Cigars, margaritas in Lead-Vegas |

Cigars, margaritas in Lead-Vegas

Kathy Bedelle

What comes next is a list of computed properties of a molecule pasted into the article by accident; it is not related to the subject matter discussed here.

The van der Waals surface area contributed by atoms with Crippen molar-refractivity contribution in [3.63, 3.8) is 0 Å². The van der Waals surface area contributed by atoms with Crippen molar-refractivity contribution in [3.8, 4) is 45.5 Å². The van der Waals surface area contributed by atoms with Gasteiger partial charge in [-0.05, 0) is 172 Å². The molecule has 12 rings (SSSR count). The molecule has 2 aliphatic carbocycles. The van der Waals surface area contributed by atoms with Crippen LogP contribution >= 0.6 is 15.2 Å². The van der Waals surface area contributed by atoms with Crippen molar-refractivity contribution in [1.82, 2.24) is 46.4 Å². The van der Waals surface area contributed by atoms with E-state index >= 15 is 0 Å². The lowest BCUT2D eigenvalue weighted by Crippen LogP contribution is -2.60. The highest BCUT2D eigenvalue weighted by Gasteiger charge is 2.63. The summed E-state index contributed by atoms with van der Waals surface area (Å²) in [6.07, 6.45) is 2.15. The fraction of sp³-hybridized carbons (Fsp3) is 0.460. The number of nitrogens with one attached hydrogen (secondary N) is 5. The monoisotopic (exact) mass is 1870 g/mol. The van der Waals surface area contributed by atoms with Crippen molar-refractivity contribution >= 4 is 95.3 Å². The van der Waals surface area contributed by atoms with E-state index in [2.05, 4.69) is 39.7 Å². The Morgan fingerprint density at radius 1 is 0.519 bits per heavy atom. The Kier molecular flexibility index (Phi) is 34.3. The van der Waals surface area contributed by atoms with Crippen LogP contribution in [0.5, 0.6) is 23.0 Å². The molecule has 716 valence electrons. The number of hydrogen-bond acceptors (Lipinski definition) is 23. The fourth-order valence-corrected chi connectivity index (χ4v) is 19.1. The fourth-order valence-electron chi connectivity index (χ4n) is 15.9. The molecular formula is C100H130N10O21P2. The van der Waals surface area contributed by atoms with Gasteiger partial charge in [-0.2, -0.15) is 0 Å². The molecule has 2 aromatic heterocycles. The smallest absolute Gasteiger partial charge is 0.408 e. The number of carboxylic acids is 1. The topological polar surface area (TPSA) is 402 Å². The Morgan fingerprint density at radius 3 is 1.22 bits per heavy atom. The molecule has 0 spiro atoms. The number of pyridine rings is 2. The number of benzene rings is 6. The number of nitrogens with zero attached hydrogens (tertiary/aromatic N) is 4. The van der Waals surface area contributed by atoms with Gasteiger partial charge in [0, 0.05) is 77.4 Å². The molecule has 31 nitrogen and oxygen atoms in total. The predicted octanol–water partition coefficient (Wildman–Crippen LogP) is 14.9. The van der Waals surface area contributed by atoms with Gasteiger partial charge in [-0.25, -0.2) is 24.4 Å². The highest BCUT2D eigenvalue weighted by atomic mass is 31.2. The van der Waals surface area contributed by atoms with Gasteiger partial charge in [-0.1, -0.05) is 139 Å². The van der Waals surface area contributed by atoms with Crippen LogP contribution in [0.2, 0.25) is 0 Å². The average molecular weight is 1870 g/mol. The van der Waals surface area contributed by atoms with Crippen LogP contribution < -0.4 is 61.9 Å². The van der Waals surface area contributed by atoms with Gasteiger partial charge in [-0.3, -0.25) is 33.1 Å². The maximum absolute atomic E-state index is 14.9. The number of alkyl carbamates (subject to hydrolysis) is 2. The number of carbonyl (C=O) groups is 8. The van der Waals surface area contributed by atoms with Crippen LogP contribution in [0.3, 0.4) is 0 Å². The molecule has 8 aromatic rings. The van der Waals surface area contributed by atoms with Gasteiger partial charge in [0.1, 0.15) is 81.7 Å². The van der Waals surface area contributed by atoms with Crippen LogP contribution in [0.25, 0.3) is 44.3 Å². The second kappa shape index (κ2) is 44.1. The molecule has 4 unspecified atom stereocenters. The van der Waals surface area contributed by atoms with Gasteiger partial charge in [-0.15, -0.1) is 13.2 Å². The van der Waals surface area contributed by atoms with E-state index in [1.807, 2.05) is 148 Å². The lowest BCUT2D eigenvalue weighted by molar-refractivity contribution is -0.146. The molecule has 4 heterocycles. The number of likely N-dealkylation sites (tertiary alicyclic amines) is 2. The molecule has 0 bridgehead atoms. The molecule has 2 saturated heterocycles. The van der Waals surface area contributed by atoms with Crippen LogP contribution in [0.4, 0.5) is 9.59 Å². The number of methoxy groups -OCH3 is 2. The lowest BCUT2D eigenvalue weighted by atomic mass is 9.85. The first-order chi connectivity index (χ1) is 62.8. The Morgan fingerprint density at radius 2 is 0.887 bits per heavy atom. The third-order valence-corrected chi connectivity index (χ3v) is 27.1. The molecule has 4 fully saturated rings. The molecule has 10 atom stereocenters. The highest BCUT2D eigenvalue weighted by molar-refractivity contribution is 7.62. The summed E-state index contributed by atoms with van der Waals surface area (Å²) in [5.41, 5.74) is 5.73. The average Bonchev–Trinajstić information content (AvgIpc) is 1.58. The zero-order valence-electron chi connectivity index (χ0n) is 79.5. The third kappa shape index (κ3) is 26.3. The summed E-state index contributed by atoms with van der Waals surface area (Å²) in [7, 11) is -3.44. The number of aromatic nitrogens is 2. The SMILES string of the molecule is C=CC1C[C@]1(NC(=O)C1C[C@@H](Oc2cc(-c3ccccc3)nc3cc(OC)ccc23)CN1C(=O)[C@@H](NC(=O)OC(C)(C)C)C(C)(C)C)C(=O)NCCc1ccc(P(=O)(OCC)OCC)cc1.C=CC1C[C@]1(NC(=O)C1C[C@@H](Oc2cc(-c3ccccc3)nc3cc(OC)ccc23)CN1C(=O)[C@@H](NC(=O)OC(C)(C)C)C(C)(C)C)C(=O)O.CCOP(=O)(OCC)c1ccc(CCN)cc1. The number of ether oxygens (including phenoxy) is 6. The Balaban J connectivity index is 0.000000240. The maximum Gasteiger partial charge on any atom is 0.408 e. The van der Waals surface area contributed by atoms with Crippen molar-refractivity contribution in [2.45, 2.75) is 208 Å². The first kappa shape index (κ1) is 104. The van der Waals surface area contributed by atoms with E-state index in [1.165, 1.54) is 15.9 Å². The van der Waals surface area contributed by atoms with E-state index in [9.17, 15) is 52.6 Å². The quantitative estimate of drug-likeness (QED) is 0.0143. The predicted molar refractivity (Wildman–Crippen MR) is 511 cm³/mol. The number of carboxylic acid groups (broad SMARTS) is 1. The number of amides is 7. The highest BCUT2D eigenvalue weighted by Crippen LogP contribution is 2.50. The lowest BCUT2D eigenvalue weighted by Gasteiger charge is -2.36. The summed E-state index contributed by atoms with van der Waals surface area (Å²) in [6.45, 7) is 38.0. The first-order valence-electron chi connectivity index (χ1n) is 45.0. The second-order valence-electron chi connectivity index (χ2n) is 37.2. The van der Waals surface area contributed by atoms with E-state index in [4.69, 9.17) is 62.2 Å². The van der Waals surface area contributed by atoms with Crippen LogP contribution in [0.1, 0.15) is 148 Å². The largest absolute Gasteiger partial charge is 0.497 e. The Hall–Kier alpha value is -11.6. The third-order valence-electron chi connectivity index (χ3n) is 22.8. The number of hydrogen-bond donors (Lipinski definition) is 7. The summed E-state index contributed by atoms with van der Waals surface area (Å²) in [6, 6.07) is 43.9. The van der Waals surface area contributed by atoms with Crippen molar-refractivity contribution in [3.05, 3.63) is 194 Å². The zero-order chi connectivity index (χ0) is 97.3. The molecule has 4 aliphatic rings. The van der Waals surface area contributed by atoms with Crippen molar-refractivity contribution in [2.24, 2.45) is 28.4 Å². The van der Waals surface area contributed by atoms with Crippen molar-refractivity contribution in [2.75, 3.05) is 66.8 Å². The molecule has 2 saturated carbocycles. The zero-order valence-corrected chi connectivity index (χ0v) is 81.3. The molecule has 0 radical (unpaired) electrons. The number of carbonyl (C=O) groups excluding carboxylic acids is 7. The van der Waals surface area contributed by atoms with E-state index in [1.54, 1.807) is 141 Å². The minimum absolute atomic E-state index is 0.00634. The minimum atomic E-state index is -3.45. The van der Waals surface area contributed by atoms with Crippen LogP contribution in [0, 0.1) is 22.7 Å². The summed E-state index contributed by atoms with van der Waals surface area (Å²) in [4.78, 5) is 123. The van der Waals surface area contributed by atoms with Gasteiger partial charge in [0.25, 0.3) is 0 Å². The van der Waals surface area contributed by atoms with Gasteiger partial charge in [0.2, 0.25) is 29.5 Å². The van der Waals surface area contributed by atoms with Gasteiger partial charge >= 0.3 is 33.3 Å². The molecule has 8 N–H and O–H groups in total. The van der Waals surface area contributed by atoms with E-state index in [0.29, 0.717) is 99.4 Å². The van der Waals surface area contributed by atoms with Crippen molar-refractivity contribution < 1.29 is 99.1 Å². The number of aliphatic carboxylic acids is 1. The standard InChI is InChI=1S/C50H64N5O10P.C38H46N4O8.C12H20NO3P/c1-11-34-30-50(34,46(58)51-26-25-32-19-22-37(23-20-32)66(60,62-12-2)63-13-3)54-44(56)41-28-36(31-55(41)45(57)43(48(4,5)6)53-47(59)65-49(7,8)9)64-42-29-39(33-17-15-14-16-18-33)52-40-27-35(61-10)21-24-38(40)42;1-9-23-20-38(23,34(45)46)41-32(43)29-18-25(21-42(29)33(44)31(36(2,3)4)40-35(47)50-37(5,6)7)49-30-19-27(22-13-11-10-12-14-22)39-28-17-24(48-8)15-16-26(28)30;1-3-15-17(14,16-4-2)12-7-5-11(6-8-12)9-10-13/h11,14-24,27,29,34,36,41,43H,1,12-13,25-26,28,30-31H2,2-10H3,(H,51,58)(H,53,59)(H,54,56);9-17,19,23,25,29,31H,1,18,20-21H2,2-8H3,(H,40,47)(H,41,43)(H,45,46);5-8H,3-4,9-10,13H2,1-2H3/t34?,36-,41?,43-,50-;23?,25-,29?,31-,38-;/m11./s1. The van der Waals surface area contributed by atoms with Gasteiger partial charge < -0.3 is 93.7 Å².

LEADVILLE – It started out as a weird day. It was Halloween 1990 and the series of costume parties from the night before left me with a splitting headache and a hollow belly. I was soaking up the sun on my front porch when the whirring of a mechanical bird interrupted my recovery. Looking up, shading my eyes from October’s bright blue skies, I was relieved it was not a Flight for Life, but also quickly reminded that it was a flight for somebody else’s life. It was Justice for Jesse Day. It was the day Hunter S. Thompson came to the Cloud City.As with many journalists, Thompson’s “Fear and Loathing in Las Vegas” had whet my appetite and desire to live the crazy, carefree life on the road, writing about my adventures. Little did I know that I would soon be experiencing my own cigars and margaritas in Lead-Vegas!From time to time, Hunter S. Thompson would take up the causes of some underprivileged, underpaid and under-the-thumb-of-justice person. Justice for Jesse had become his most recent cause. Hunter was coming to Leadville to be a character witness for a Pitkin County resident who found herself in trouble in Lake County while passing through on her way home to Aspen.One summer day, Jesse had hitched her way home as far as Leadville’s Kum and Go on Harrison Avenue. It wasn’t until her first ride was long gone toward Copper Mountain when the damsel in distress realized that she had left her backpack in their car. Quick thinking on her part resulted in a call to the Lake County Sheriff’s Office, which was able to find and stop the car as it crested Fremont Pass and retrieve the backpack. A search of the backpack revealed the owner’s identity and also turned up illegal paraphernalia and a small amount of marijuana. The boys in blue returned to Kum and Go to reunite the pack with its rightful owner, and then charged her with possession of an illegal substance.Now the story probably would have ended there. But this particular woman was already on probation out of Pitkin County and had rallied the support of Hunter S. Thompson to help fight her battles. This search and seizure only amplified the gonzo journalist’s voice. The case would be heard on Halloween, which only added to the media circus that had started to gather at the Lake County Courthouse. The publications known for their reporting of sensations wanted to hear what Hunter had to say. The docket said the case would start at 1 p.m. Knowing that not much started on time in these parts, I lingered over a second cup of coffee at the Golden Rose (now, the Chinese restaurant) and watched the scurry going on across the street as everyone bevied for position and a glimpse of the famous character witness. I lucked out. Just as I swilled that last of my coffee, a small parade of people whisked past the window and the door swung open. Yes, the door swung open just like in the Wild West movies – and in walked the Gonzo Journalist himself. He bellied up to the bar. He had a small entourage with him and called out, “Margaritas for everyone!” And then he added, pointing to me, “Margaritas for her, too.” And so it began, cigars and margaritas in Lead-Vegas! We spent hours smoking cigars and drinking margaritas. From time to time someone from Hunter’s entourage would run across to the courthouse to see how far along the trial was and when Hunter needed to show up. Ha! I thought, they’re all over there waiting for some tidbit, some sound bite, some smidgen of his time, and I’m sitting here, wearing his hat and swilling Cuervo with the master. I am living every journalist’s dream! There are many things that stay with me from that afternoon – I’ll share a couple. First, I was amazed at his ability to consume tequila. I mean, it wasn’t until about 3:30 p.m. that he actually had to testify, and Hunter seemed pretty together for drinking pitcher after pitcher of margaritas. It seemed classic Hemingway. Which leads me to my second impression, the guy was very smart. I felt like I was a part of some roundtable discussion, as the politics of the day were discussed and dissected and diluted with massive amounts of tequila. Finally, Hunter S. Thompson took the stand in the Lake County Courthouse. I peaked in through the rear door windows. The place was packed, cameras rolling, flashes going off and there he was on the stand – as a character witness! He was very animated, his unlit cigar waving about in his hand, as he made his points about justice and laws regarding search and seizure. I couldn’t clearly make out what he was saying, but it didn’t matter. By then I felt like I had heard it all.After his testimony, the circus moved across the street. Word must have got out that Hunter was hanging out at The Golden Rose and the crowd started to grow. I was surprised at the number of unimpressed-with-celebrities locals who turned up, but this was Hunter S. Thompson. As the day stretched into happy hour, the margaritas continued to flow.The party finally came to a screeching halt with the arrival of Hunter’s pilot and his announcement that if they didn’t leave now (FAA regulates aircraft to be airborne by sunset from small airports), they would be spending the night in Leadville. Whoosh! They were gone. As I returned to get my jacket, I spied a notebook out of the corner of my eye. I quickly picked it up, looked around, and slid it under my jacket. Jackpot!I could hardly walk home fast enough. I sat down on my couch with the notebook and read it cover to cover. There were half-written essays, scribblings about the Justice for Jesse case, and notes of an upcoming trip to Hawaii.I was interrupted by the whirring of Hunter’s helicopter. I knew it was him. After all, Leadville does not have an afternoon flight pattern. As the sun set over the mountains, I watched Hunter’s helicopter head over Mount Massive, back to Aspen, back to Woody Creek. And I suppose it was that feeling (and some lingering Cuervo influence) that prompted my next action. I put the notebook in a manila envelope, sealed it up tight, wrote “Property of Hunter S. Thompson” on the outside, then put it inside another envelope and addressed it to the reporter from Aspen who was part of Hunter’s entourage, slapped enough stamps on it to ensure its journey, and walked it down to the mailbox. Did I hesitate for a moment as I stood in the dark before the post office mailbox? You bet I did! Not only had the tequila and determination to return his personal property begun to wear off, but I started to think about all the money I could make by selling it. I thought about my call to Rolling Stone magazine or the National Enquirer. There was some classic Hunter stuff on these pages. But my own sense of justice and what’s right prevailed, and the envelope slid from my hands down into the depths of the big blue box. That day stayed with me for awhile and the Hunter stories reigned supreme at the local bars until somebody else did something we could talk about. As the weeks passed, it seemed like just another story – a story I’d tell to people who would always ask, “Is that true? Did you really have his notebook? Why didn’t you keep it?” I started to wonder if the notebook found its way back to its owner until I got a call from the reporter at the Aspen newspaper. She had a message from Hunter. It seems the gonzo journalist was pretty impressed by my gesture to return his private notebook and had invited me to his New Year’s party at his Woody Creek home. Believe it or not, I never went. A bad flu left me down for the count that New Year’s. Besides, that’s definitely a story nobody would have believed.Kathy Bedell is a Leadville resident and substitute teacher. Vail, Colorado